Good morning and happy Friday, friends! Today I’m thrilled to have partnered with Owl Hollow Press to share the exclusive cover of All The Lonely People by Jen Marie Hawkins. Coming to a bookstore and library near you on August 10th 2021, All The Lonely People has been described as “a love letter to the Beatles, for fans of Love and Gelato and Everybody Sees The Ants” and today’s reveal is particularly special because the author is responsible for designing her book’s cover! Please read on to learn all about All The Lonely People and to read a note Jen Marie Hawkins about the cover’s design process!
About Jen Marie Hawkins
Jen Marie Hawkins is a nurse-turned-writer. She writes books for young adults and the young at heart. She is a creative writing coach for Author Accelerator, and her short works can be found in literary magazines including the Decameron Journal. Two of her novel-length manuscripts have been finalists for the YARWA Rosemary Award and the RWA Maggie Award.
Originally from South Carolina, she now resides in the Houston, Texas area with her husband, two sons, and enough animals to qualify her home as a wildlife center. When she isn’t reading or writing stories sprinkled with magic, you can find her cuddling her boys and daydreaming about traveling the world.
Jen is represented by KT Literary Agency.
Thanks so much to Pop! Goes the Reader for hosting the reveal for All The Lonely People!
Although designing my own cover has always been an item on my Writer’s Bucket List™, that was not my intention when I first designed the concept. I was in the middle of an overhauling revision for my literary agent, who is the goddess of patience, and part of that process meant deciding which scenes were central to the themes of the book, and which ones were extraneous and needed to be cut. So naturally, rather than painfully killing my darlings, I decided to use revision time to design a cover.
This proved to be more than a procrastination technique, though, because it forced me focus on what the title meant to me. There is one scene in the book that takes place at the famous crosswalk on Abbey Road. It’s a turning point for Jo, and also for her relationship with Henry. Through a camera lens, they begin to really see people — their precise details, their joys and sadnesses and imperfections — and as they make this discovery, they begin to see each other, too. There is something about the not-quite-developed shot of Abbey Road that captures the bittersweet emotion of the scene and conveys the overall theme of the story.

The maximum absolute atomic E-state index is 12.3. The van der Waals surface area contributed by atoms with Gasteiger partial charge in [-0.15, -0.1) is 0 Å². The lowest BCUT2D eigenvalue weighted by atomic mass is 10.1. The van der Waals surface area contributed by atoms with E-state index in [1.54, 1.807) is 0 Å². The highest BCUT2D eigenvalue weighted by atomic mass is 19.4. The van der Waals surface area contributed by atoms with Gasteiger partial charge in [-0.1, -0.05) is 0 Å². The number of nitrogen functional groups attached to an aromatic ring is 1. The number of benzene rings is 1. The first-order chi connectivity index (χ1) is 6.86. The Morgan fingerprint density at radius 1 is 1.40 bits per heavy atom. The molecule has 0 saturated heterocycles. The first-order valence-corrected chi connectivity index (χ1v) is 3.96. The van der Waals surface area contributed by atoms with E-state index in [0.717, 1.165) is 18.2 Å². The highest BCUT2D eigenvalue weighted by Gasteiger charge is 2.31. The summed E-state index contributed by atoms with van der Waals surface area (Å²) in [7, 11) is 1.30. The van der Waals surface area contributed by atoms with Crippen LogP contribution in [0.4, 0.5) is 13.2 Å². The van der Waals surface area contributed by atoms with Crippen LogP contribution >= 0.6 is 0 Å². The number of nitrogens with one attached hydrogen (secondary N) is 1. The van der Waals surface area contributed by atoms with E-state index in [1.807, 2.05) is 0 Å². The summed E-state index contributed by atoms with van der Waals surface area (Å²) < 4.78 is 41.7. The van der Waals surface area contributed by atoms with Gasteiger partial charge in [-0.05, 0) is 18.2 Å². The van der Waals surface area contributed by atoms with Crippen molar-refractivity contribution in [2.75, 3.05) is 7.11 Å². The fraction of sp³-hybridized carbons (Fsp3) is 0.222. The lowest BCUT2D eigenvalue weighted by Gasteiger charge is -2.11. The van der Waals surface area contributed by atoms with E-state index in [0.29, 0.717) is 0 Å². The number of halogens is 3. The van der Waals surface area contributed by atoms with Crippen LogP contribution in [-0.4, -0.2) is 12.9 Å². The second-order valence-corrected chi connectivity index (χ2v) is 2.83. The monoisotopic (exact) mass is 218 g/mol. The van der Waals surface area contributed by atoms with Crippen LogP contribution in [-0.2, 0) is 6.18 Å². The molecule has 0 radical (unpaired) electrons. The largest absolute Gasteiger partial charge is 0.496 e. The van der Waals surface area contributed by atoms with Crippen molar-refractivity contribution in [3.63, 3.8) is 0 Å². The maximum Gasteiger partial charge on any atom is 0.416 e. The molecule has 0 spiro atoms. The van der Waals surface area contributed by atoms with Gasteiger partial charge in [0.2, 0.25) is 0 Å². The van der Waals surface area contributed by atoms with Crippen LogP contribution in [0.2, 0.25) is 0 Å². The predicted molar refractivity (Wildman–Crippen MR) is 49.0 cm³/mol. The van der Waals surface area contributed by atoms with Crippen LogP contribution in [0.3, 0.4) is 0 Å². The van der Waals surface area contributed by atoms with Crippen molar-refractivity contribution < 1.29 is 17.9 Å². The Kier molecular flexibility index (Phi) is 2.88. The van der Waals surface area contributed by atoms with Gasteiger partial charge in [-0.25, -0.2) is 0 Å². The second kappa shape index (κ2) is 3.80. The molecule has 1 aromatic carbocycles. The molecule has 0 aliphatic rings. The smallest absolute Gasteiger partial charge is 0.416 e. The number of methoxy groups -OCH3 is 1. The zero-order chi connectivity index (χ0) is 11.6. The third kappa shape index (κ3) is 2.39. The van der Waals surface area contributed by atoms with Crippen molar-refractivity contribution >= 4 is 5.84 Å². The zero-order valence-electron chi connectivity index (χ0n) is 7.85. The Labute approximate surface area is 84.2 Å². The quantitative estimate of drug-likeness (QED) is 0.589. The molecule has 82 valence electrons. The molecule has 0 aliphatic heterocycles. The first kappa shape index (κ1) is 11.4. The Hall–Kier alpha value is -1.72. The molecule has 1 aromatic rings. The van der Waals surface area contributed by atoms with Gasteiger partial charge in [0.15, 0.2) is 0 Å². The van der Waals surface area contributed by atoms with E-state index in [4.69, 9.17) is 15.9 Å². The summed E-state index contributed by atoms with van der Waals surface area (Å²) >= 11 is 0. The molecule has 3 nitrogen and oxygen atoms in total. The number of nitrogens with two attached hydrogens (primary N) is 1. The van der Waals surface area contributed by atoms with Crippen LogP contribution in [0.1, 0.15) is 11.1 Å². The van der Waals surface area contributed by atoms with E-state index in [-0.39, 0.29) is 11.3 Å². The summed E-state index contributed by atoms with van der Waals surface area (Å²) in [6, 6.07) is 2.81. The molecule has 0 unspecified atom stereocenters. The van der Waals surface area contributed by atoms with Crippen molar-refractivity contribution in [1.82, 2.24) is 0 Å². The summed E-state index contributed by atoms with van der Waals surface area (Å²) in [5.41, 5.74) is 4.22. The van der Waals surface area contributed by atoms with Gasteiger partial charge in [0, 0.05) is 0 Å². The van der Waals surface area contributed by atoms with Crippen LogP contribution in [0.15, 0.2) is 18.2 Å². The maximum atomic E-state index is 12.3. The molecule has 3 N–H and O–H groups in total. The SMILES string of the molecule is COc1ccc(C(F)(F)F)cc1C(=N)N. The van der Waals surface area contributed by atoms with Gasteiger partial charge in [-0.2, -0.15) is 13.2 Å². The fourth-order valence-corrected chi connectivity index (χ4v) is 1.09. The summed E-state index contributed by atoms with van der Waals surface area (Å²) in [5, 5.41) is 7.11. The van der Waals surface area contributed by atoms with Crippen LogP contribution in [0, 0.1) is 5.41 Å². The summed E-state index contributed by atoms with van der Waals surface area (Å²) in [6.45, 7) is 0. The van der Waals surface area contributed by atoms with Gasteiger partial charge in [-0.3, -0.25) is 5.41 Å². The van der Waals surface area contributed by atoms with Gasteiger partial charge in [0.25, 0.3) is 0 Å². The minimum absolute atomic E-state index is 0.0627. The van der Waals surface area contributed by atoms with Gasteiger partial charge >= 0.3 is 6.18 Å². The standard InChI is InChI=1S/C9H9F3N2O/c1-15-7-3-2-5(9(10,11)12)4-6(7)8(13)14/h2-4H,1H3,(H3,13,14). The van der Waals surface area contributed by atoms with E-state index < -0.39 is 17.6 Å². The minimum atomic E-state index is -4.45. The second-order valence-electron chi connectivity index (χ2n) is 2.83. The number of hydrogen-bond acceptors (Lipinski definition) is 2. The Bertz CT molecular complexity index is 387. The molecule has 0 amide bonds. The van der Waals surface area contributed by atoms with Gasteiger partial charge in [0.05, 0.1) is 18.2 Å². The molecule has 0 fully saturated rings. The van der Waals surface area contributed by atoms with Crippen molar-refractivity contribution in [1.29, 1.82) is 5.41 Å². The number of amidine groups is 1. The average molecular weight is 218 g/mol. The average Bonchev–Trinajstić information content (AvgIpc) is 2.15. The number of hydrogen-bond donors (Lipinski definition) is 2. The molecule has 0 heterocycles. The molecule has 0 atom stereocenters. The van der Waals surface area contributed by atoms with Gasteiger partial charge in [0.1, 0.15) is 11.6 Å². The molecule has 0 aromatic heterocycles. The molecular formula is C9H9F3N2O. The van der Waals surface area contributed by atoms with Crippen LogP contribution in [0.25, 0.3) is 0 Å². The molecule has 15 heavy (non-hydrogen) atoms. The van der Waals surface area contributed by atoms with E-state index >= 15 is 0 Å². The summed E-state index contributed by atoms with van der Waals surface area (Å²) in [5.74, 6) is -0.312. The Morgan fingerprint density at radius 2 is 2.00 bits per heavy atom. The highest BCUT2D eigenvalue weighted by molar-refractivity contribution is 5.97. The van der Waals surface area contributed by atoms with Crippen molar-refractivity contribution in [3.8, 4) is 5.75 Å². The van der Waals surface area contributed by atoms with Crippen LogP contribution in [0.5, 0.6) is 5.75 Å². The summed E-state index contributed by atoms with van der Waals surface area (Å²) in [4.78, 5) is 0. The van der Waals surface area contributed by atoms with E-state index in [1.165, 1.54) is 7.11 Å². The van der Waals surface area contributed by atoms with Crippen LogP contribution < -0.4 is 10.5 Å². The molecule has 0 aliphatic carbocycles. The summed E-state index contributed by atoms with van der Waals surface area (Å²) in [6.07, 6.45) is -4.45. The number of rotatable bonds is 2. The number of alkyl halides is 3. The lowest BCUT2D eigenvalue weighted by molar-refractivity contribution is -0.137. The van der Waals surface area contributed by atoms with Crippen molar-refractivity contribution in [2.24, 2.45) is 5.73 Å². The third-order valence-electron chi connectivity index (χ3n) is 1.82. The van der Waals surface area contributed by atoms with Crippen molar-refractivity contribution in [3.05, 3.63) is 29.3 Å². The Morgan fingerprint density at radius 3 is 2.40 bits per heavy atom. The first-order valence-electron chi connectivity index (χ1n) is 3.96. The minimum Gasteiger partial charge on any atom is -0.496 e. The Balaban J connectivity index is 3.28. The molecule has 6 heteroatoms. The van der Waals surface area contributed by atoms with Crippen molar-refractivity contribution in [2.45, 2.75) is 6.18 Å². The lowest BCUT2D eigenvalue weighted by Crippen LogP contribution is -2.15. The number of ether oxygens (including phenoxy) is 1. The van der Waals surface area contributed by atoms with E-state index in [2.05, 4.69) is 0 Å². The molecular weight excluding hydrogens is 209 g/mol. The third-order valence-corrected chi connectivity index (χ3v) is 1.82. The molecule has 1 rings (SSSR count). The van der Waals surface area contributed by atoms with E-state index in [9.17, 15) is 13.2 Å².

Once I designed the concept, I pasted it into the first page of the manuscript so that I could refer to as I revised. I asked myself when approaching each scene: does this scene contribute to that overall theme in some way? If not, I cut it. Having that visual aid really helped me power through a tough revision. When Owl Hollow offered publication, the image was still pasted on page one. They loved it so much they expressed interest in using the concept as the final cover, which thrilled me. I am so very grateful to the team at Owl Hollow, who deeply understood my vision for this book, and took the rough draft of the original image and improved it tenfold to make it into a final cover. It means so much to me to get to share this piece of my heart with you all!
Cover design by Jen Marie Hawkins
A love letter to the Beatles, for fans of Love and Gelato and Everybody Sees The Ants.
When 17-year-old Jo Bryant lost her father three years ago, he began appearing to her in dreams, beckoning her to the grave of Eleanor Rigby. This isn’t the weird part, since he was the lead singer of an internationally acclaimed Beatles cover band. What’s weird is that she’s almost certain he isn’t really dead. Jo has long wondered about her father’s past and his mysterious death in a London hotel, but she can’t shake the feeling that something’s being kept from her. So when her mother offers to do a “kid swap” with a London friend, Jo leaps at the opportunity to go overseas for the summer, under the pretext of scoping out colleges.
Once in London, Jo meets Henry, a broody, Beatles-hating photographer who understands what it’s like to lose a parent. He gets on her last nerve, but he’s into an intriguing mix of quantum physics and pseudoscience. Soon, Jo realizes that Henry might have the key to finding her father. Armed with an atlas of Britain’s supernatural ley lines and a tenuous friendship, Jo and Henry set out to follow a breadcrumb trail to the grave, which just so happens to sit on one of the most powerful ley lines in Liverpool. But Henry’s family has dark secrets of their own, and the truths they must unravel could destroy who they thought their parents were, and what they’ve grown to mean to each other.